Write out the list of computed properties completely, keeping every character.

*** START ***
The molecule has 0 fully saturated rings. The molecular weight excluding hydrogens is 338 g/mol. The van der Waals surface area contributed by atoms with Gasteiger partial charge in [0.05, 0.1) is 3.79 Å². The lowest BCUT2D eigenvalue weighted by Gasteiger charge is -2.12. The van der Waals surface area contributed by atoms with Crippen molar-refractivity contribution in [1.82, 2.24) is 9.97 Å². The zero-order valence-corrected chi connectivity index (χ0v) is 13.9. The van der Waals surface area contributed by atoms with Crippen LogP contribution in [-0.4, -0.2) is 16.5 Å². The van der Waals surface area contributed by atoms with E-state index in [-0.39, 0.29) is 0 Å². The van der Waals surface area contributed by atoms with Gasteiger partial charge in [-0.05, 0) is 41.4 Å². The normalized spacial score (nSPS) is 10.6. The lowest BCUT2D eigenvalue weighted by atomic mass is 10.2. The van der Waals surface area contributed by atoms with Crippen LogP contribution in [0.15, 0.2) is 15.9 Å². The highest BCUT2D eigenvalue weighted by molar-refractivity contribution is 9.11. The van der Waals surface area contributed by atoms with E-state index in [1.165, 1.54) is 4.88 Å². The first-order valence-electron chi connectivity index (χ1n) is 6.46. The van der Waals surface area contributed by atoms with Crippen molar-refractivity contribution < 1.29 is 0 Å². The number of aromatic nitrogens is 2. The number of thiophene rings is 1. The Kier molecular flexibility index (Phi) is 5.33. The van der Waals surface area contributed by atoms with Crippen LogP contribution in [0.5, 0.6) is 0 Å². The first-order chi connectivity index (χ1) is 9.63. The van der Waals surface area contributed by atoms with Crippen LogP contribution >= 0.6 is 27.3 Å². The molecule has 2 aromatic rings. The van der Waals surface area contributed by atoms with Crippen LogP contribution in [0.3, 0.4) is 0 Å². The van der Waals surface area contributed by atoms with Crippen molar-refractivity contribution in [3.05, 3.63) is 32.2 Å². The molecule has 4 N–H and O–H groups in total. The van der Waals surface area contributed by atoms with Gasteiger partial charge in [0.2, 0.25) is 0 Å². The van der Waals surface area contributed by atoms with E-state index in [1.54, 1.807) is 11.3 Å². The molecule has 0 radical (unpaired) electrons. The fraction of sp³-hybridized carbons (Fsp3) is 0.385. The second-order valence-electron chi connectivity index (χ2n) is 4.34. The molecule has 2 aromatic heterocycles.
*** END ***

The molecule has 0 fully saturated rings. The molecular weight excluding hydrogens is 338 g/mol. The van der Waals surface area contributed by atoms with Gasteiger partial charge in [0.05, 0.1) is 3.79 Å². The lowest BCUT2D eigenvalue weighted by Gasteiger charge is -2.12. The van der Waals surface area contributed by atoms with Crippen molar-refractivity contribution in [1.82, 2.24) is 9.97 Å². The zero-order valence-corrected chi connectivity index (χ0v) is 13.9. The van der Waals surface area contributed by atoms with Crippen LogP contribution in [-0.4, -0.2) is 16.5 Å². The van der Waals surface area contributed by atoms with E-state index in [-0.39, 0.29) is 0 Å². The van der Waals surface area contributed by atoms with Gasteiger partial charge in [-0.05, 0) is 41.4 Å². The normalized spacial score (nSPS) is 10.6. The lowest BCUT2D eigenvalue weighted by atomic mass is 10.2. The van der Waals surface area contributed by atoms with Crippen LogP contribution in [0.15, 0.2) is 15.9 Å². The highest BCUT2D eigenvalue weighted by molar-refractivity contribution is 9.11. The van der Waals surface area contributed by atoms with E-state index in [1.165, 1.54) is 4.88 Å². The first-order valence-electron chi connectivity index (χ1n) is 6.46. The van der Waals surface area contributed by atoms with Crippen molar-refractivity contribution < 1.29 is 0 Å². The number of aromatic nitrogens is 2. The number of thiophene rings is 1. The Kier molecular flexibility index (Phi) is 5.33. The van der Waals surface area contributed by atoms with Crippen LogP contribution in [0.5, 0.6) is 0 Å². The first-order chi connectivity index (χ1) is 9.63. The van der Waals surface area contributed by atoms with Crippen LogP contribution >= 0.6 is 27.3 Å². The molecule has 2 aromatic rings. The van der Waals surface area contributed by atoms with Crippen LogP contribution in [0.3, 0.4) is 0 Å². The van der Waals surface area contributed by atoms with Crippen molar-refractivity contribution in [3.05, 3.63) is 32.2 Å². The molecule has 4 N–H and O–H groups in total. The van der Waals surface area contributed by atoms with Gasteiger partial charge in [0.2, 0.25) is 0 Å². The van der Waals surface area contributed by atoms with E-state index in [1.54, 1.807) is 11.3 Å². The molecule has 0 radical (unpaired) electrons. The fraction of sp³-hybridized carbons (Fsp3) is 0.385. The second-order valence-electron chi connectivity index (χ2n) is 4.34. The molecule has 2 aromatic heterocycles.